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Sussex experiments with salt brine to combat ice, snow on winter roads

June 16, 2014

Village of Sussex – With winter clean-up costs packing a punch on many municipalities' public works budgets, community leaders throughout the region are looking at ways to mitigate some of the high costs.

Sussex is following suit with a new method that calls for laying down salt brine when the threat of snow and ice becomes imminent. On Tuesday, June 10, the village board voted to move forward with the treatment this winter.

"Using salt brine on our roads will improve the quality of our winter weather plowing operations significantly and will save the village money, moving forward," Scott Ascher, the village's public works foreman, said.

There are one-time costs associated with switching from the traditional salt and sand method to the salt brine procedure. Village vehicles will need to be outfitted with new equipment – including side-mounted brine tanks – that will result in a $96,750 expense.

But after crunching a series of numbers, Ascher and Assistant Village Manager Melissa Weiss assert the village stands to save $16,000 annually by switching methods.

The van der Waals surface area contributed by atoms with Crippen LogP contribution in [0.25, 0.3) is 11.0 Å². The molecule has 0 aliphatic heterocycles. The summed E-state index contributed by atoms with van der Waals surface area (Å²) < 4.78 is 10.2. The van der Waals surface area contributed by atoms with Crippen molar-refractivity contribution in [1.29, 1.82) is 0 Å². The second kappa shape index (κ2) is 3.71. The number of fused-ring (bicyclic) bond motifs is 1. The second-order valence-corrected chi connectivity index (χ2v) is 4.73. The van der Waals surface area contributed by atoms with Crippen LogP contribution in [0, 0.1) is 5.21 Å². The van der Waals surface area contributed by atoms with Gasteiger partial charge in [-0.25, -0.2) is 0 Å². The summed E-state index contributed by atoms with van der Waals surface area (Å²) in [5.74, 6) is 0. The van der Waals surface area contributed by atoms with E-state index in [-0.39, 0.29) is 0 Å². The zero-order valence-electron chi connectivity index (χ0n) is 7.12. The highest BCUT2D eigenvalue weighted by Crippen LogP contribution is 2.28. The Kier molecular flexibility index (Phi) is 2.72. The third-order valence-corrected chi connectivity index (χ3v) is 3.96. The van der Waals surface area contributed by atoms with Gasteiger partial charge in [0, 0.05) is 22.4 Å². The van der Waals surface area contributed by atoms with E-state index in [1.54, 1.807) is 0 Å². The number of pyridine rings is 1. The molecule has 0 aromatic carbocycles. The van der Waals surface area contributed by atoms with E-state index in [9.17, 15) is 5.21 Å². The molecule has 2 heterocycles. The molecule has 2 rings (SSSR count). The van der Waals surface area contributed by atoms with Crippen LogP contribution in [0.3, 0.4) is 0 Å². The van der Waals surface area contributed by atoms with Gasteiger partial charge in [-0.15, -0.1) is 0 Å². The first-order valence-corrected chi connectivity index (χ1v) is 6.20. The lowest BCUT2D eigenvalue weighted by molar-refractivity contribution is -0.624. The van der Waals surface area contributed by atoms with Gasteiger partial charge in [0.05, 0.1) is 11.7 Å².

Ascher said salt brine has proven effective as an anti-ice treatment because it slows the formation of ice on streets and works against the bonding that traditionally takes place when snow and ice form together on pavement.

"If brine is used as a pre-wet system, mixing with the salt on the truck as it is spreading, it makes the salt more effective in less time," Ascher said. "Using salt brine in this manner is more effective, efficient and environmentally friendly."

Ascher said other communities that have used salt brine as a treatment method have reported a reduction in salt use by about 20 percent throughout each winter season. The scenario has proven cost-effective from the standpoint of supplies and manpower.

When brine is used as a pre-wet system, meaning it is applied to roads 24 to 48 hours in advance of a snow event, it helps prevent the bond of snow and ice to the pavement, reducing the amount of salt needed during the actual event," Ascher said. "(It) reduces staff time on the road during the event."

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